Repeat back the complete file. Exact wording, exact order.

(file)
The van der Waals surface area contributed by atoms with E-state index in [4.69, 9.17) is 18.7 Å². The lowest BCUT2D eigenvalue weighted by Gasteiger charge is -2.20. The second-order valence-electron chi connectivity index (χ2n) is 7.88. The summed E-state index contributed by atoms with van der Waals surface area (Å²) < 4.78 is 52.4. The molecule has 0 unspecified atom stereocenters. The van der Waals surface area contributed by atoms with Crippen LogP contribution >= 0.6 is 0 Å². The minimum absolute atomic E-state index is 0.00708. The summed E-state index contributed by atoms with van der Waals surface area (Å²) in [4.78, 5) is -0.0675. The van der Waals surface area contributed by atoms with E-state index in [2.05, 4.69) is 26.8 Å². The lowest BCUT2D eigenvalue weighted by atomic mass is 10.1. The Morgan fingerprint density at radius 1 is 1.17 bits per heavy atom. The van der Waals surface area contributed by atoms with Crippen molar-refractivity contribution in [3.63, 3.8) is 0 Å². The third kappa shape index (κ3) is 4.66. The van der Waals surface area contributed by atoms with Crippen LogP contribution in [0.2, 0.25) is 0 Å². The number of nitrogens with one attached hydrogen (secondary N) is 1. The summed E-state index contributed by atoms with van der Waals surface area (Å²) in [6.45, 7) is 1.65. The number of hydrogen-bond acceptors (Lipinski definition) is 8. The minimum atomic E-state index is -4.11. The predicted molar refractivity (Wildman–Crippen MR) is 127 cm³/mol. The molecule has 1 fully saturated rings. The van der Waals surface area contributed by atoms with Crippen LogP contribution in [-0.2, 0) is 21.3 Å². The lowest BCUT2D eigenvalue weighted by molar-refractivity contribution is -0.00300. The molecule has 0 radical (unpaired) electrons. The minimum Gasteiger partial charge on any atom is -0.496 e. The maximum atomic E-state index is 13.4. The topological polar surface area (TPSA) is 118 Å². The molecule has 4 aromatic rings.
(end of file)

The van der Waals surface area contributed by atoms with E-state index in [4.69, 9.17) is 18.7 Å². The lowest BCUT2D eigenvalue weighted by Gasteiger charge is -2.20. The second-order valence-electron chi connectivity index (χ2n) is 7.88. The summed E-state index contributed by atoms with van der Waals surface area (Å²) < 4.78 is 52.4. The molecule has 0 unspecified atom stereocenters. The van der Waals surface area contributed by atoms with Crippen LogP contribution >= 0.6 is 0 Å². The minimum absolute atomic E-state index is 0.00708. The summed E-state index contributed by atoms with van der Waals surface area (Å²) in [4.78, 5) is -0.0675. The van der Waals surface area contributed by atoms with E-state index in [2.05, 4.69) is 26.8 Å². The lowest BCUT2D eigenvalue weighted by atomic mass is 10.1. The Morgan fingerprint density at radius 1 is 1.17 bits per heavy atom. The van der Waals surface area contributed by atoms with Crippen molar-refractivity contribution in [3.63, 3.8) is 0 Å². The third kappa shape index (κ3) is 4.66. The van der Waals surface area contributed by atoms with Crippen LogP contribution in [0.2, 0.25) is 0 Å². The number of nitrogens with one attached hydrogen (secondary N) is 1. The summed E-state index contributed by atoms with van der Waals surface area (Å²) in [6.45, 7) is 1.65. The number of hydrogen-bond acceptors (Lipinski definition) is 8. The minimum atomic E-state index is -4.11. The predicted molar refractivity (Wildman–Crippen MR) is 127 cm³/mol. The molecule has 1 fully saturated rings. The van der Waals surface area contributed by atoms with Crippen LogP contribution in [-0.2, 0) is 21.3 Å². The lowest BCUT2D eigenvalue weighted by molar-refractivity contribution is -0.00300. The molecule has 0 radical (unpaired) electrons. The minimum Gasteiger partial charge on any atom is -0.496 e. The maximum atomic E-state index is 13.4. The topological polar surface area (TPSA) is 118 Å². The molecule has 4 aromatic rings.